Seeking Balance Between Smartphones, Tablets, and PCs

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Talk of a smaller Apple iPad this fall is the latest media frenzy, but the more interesting issue is if Apple, Google and Microsoft will be able to find the proper balance between smartphones, tablets, and PCs. Success means not only selling all three devices -- rather than just two -- to consumer and business users, but securing enough market share for long term profits.

At this point, the smartphone appears to be the most mature of the devices. Users want something that will easily fit into a pocket, but with a large enough touchscreen for viewing web/cloud content on the go. Its Achilles' heel is battery life, with video and/or 4G usage resulting in a search for a power socket before the end of a typical day.

Enter the battleground of the tablet, where Apple's current 9.7 inch (diagonal) iPad is squaring off against smaller, lighter, seven inch offerings from Amazon and Google on the low end and the forthcoming Microsoft Surface and laptops on the higher-end. The wider screen of the seven-inch tablet makes it a better platform for reading or viewing videos than the smartphone, but not as good of an experience for video compared to a nine to 10 inch tablet. If you're talking about mobile videoconferencing, the larger tablet size beats any smartphone hands down in terms of both user interface and battery life.

Take the factors of better battery life and user interface together and you can quickly see how a typical consumer might want to carry around both a smartphone for voice calls and quick-and-dirty web access in combination with a tablet for more enjoyable media consumption at home and on longer trips away from home.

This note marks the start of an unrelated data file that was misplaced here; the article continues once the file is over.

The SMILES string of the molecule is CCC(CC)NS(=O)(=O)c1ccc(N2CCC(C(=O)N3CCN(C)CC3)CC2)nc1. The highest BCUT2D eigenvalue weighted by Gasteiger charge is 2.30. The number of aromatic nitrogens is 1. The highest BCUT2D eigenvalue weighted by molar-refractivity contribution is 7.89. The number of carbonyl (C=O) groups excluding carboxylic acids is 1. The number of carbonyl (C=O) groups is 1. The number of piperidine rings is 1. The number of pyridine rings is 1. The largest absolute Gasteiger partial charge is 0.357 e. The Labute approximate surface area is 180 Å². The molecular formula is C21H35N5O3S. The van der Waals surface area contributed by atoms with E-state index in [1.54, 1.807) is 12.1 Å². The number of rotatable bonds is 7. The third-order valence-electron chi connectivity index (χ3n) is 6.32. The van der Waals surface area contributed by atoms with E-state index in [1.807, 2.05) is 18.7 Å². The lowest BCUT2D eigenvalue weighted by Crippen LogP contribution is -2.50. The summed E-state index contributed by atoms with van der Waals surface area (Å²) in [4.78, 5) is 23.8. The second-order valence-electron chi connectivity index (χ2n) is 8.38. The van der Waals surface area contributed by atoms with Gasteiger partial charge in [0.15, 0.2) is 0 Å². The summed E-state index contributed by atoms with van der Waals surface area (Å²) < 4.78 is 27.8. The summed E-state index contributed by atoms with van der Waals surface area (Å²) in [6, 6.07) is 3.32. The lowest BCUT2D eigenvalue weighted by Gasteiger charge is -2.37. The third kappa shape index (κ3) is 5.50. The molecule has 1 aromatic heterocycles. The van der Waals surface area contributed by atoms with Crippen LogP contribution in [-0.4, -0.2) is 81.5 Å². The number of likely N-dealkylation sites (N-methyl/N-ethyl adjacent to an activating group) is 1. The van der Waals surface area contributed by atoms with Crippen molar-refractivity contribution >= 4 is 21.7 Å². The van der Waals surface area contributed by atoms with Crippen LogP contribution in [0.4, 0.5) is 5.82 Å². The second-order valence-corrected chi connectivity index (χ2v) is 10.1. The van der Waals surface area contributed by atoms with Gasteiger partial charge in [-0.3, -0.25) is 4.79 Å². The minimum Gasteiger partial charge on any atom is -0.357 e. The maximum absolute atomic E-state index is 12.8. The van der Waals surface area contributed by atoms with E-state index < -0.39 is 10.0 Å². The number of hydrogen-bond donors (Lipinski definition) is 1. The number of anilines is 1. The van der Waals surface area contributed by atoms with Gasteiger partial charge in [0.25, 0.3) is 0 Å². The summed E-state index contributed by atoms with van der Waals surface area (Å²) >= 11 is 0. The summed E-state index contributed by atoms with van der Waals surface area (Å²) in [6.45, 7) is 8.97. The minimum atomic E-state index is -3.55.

Where the Apple iPad and Android me-too offerings have fallen short is for the business world that needs mobile workers to be able to effectively work on the trifecta of documents, spreadsheets, and PowerPoint presentations.   Apple's biggest failing for the business world was its inability to support a pointing device for mouse/touchpad usage in the implementation of iOS, leaving an opening for Microsoft to roll in its Surface Tablet later this year. The Surface integrates a keyboard and touchpad into its cover -- a powerful feature for anyone who plans to do work while on the go, be it the business man or the college-bound student.

Apple's failing, plus a lack of support for Adobe Flash, has left many mobile workers -- including myself -- to go back to Ye Olde laptop or more modern Ultrabooks.   If I was buying a tablet today, I'd be sorely tempted to get a smaller one to check up on e-mail and entertain myself on longer plane flights to complement my tablet. I love the allure of Ultrabooks, but they're too expensive for my taste, while I still have a working (but heavier) laptop.

When Microsoft Surface arrives, the question will be is if its keyboard/touchpad is a good enough user interface to replace a laptop/ultrabook for mobile workers. I suspect it will, but it opens up another question -- what kind of computer do you keep at home? Will Surface be powerful enough to suffice as a full-spectrum replacement for a dedicated desktop machine, able to seamlessly interface with large screen displays, keyboards, and local storage? Or will there still be a need for a PC, perhaps a Microsoft-re-imagined version that gets rid of towers and more compact offerings?

Google would have you believe that the stepping-stone past the tablet is the Chromebook -- basically a netbook/laptop with everything stored in (Google's) cloud. However, the Chromebook assumes always-on, always present high-speed bandwidth, and that's an assumption that seems to have fallen flat.

Regardless of what devices shake out, the overarching issue is for Apple, Google, and Microsoft to get users embedded into their content ecosystems for the purchase of apps, books, music, and video. In this arena, Apple has a key advantage through iTunes content effectively "wiring" in user.   The cost of switching ecosystems might turn out to be very expensive if you've got a lot of content under one and can't easily switch to another.




Edited by Brooke Neuman

Contributing Editor

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